BACKGROUND: Encapsulating peritoneal sclerosis (EPS) is a rare but devastating complication of peritoneal dialysis (PD), with clinical signs of abdominal pain, bowel obstruction, and weight loss in late stages.
METHODS: We retrospectively analyzed all patients who were diagnosed with EPS between March 1998 and October 2011 in our department of nephrology. We focused on the 24 EPS patients who underwent surgery because of symptomatic late-stage EPS. We identified 3 different macroscopic phenotypes of EPS that we categorized as types I - III. We correlated histologic findings with those macroscopic phenotypes of EPS. The postoperative and long-term outcomes were evaluated by macroscopic phenotype.
RESULTS: Duration of PD was longer in type III than in types I and II EPS (p = 0.05). We observed no other statistically significant differences between the groups in baseline characteristics, except for operation time, which was longer in the type I than in the type III group (p = 0.02). Furthermore, we observed no statistically significant difference between the groups with respect to the onset of complaints before surgery (7.8 ± 5.9 months vs 7.0 ± 7.0 months vs 6.5 ± 5.3 months). Concerning patient outcomes, there was no evidence that any of the macroscopic EPS types was associated with more major or minor complications after surgery. For all study patients, follow-up was at least 3 years, with 19 patients still being alive, and 16 having no or very mild complaints. The typical histologic findings of EPS were present in all macroscopic types; only fibrin deposits were more prominent in type II than in type III.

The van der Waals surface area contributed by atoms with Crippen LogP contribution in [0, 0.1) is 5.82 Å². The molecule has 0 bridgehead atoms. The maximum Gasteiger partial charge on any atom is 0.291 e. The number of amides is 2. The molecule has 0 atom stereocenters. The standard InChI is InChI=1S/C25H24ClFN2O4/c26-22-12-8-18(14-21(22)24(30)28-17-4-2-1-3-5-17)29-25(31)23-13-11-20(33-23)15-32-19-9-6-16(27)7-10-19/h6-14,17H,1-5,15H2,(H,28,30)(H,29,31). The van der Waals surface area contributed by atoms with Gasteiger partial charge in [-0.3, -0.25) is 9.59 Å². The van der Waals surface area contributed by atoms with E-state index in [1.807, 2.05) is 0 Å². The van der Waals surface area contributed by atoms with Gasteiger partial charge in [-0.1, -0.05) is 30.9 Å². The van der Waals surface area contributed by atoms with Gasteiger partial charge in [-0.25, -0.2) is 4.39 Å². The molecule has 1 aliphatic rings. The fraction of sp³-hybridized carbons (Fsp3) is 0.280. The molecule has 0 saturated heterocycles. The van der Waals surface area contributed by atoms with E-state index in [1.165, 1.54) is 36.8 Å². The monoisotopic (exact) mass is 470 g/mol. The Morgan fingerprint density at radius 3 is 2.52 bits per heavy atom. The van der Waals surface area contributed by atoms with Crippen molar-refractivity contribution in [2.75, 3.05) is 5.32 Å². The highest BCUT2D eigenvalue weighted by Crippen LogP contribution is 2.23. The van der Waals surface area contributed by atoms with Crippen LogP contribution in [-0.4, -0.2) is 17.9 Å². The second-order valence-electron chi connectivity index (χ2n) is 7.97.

CONCLUSIONS: We describe 3 subtypes of EPS based on macroscopic findings. Postoperative treatment should probably not be influenced by the macroscopic EPS phenotype. Whether the different phenotypes represent different pathophysiologic processes remains unclear and has to be further evaluated.